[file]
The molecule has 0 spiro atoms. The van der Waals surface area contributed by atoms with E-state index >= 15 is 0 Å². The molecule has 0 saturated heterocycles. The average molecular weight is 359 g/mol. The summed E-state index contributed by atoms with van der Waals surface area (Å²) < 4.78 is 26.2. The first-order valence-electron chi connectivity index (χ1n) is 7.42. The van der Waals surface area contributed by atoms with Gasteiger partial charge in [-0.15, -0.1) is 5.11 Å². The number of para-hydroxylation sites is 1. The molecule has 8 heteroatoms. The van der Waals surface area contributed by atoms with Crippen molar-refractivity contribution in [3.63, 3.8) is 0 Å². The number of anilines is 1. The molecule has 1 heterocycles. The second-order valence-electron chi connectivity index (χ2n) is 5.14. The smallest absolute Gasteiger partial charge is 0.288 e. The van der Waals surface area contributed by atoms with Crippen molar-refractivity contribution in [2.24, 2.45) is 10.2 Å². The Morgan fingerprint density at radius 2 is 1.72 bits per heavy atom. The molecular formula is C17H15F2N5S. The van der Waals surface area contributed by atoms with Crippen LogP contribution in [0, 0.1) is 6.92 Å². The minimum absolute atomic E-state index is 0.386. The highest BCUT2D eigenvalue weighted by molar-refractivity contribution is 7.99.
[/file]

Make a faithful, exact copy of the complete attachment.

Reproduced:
The molecule has 0 spiro atoms. The van der Waals surface area contributed by atoms with E-state index >= 15 is 0 Å². The molecule has 0 saturated heterocycles. The average molecular weight is 359 g/mol. The summed E-state index contributed by atoms with van der Waals surface area (Å²) < 4.78 is 26.2. The first-order valence-electron chi connectivity index (χ1n) is 7.42. The van der Waals surface area contributed by atoms with Gasteiger partial charge in [-0.15, -0.1) is 5.11 Å². The number of para-hydroxylation sites is 1. The molecule has 8 heteroatoms. The van der Waals surface area contributed by atoms with Crippen molar-refractivity contribution in [3.63, 3.8) is 0 Å². The number of anilines is 1. The molecule has 1 heterocycles. The second-order valence-electron chi connectivity index (χ2n) is 5.14. The smallest absolute Gasteiger partial charge is 0.288 e. The van der Waals surface area contributed by atoms with Crippen molar-refractivity contribution in [2.24, 2.45) is 10.2 Å². The Morgan fingerprint density at radius 2 is 1.72 bits per heavy atom. The molecular formula is C17H15F2N5S. The van der Waals surface area contributed by atoms with Crippen LogP contribution in [0, 0.1) is 6.92 Å². The minimum absolute atomic E-state index is 0.386. The highest BCUT2D eigenvalue weighted by molar-refractivity contribution is 7.99.